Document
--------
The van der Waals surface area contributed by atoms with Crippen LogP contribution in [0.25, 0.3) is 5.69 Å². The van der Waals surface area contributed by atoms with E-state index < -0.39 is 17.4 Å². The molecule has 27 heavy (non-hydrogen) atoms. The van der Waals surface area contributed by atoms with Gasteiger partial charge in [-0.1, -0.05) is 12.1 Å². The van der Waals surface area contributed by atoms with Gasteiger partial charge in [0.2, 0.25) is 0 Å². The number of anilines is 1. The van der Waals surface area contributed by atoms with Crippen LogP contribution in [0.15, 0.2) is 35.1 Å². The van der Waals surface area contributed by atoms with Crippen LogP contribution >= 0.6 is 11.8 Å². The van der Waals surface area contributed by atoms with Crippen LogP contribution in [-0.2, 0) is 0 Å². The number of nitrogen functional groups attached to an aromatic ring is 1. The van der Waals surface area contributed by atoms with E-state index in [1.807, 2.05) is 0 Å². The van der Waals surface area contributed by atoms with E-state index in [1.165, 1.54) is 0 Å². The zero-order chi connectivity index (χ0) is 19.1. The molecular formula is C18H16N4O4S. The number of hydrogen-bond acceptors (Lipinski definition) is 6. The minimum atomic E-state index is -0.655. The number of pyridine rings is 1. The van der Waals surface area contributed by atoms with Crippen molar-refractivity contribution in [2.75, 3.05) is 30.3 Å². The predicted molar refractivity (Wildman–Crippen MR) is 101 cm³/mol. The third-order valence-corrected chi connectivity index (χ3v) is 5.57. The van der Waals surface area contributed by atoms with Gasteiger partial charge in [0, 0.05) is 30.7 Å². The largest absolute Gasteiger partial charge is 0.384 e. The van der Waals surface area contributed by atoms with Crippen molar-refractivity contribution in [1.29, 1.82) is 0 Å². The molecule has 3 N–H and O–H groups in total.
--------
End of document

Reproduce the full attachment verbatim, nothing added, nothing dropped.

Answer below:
The van der Waals surface area contributed by atoms with Crippen LogP contribution in [0.25, 0.3) is 5.69 Å². The van der Waals surface area contributed by atoms with E-state index < -0.39 is 17.4 Å². The molecule has 27 heavy (non-hydrogen) atoms. The van der Waals surface area contributed by atoms with Gasteiger partial charge in [-0.1, -0.05) is 12.1 Å². The van der Waals surface area contributed by atoms with Gasteiger partial charge in [0.2, 0.25) is 0 Å². The number of anilines is 1. The van der Waals surface area contributed by atoms with Crippen LogP contribution in [0.15, 0.2) is 35.1 Å². The van der Waals surface area contributed by atoms with Crippen LogP contribution >= 0.6 is 11.8 Å². The van der Waals surface area contributed by atoms with Crippen LogP contribution in [-0.2, 0) is 0 Å². The number of nitrogen functional groups attached to an aromatic ring is 1. The van der Waals surface area contributed by atoms with E-state index in [1.807, 2.05) is 0 Å². The van der Waals surface area contributed by atoms with E-state index in [1.165, 1.54) is 0 Å². The zero-order chi connectivity index (χ0) is 19.1. The molecular formula is C18H16N4O4S. The number of hydrogen-bond acceptors (Lipinski definition) is 6. The minimum atomic E-state index is -0.655. The number of pyridine rings is 1. The van der Waals surface area contributed by atoms with Crippen molar-refractivity contribution in [2.75, 3.05) is 30.3 Å². The predicted molar refractivity (Wildman–Crippen MR) is 101 cm³/mol. The third-order valence-corrected chi connectivity index (χ3v) is 5.57. The van der Waals surface area contributed by atoms with Gasteiger partial charge in [0, 0.05) is 30.7 Å². The largest absolute Gasteiger partial charge is 0.384 e. The van der Waals surface area contributed by atoms with Crippen molar-refractivity contribution in [1.29, 1.82) is 0 Å². The molecule has 3 N–H and O–H groups in total.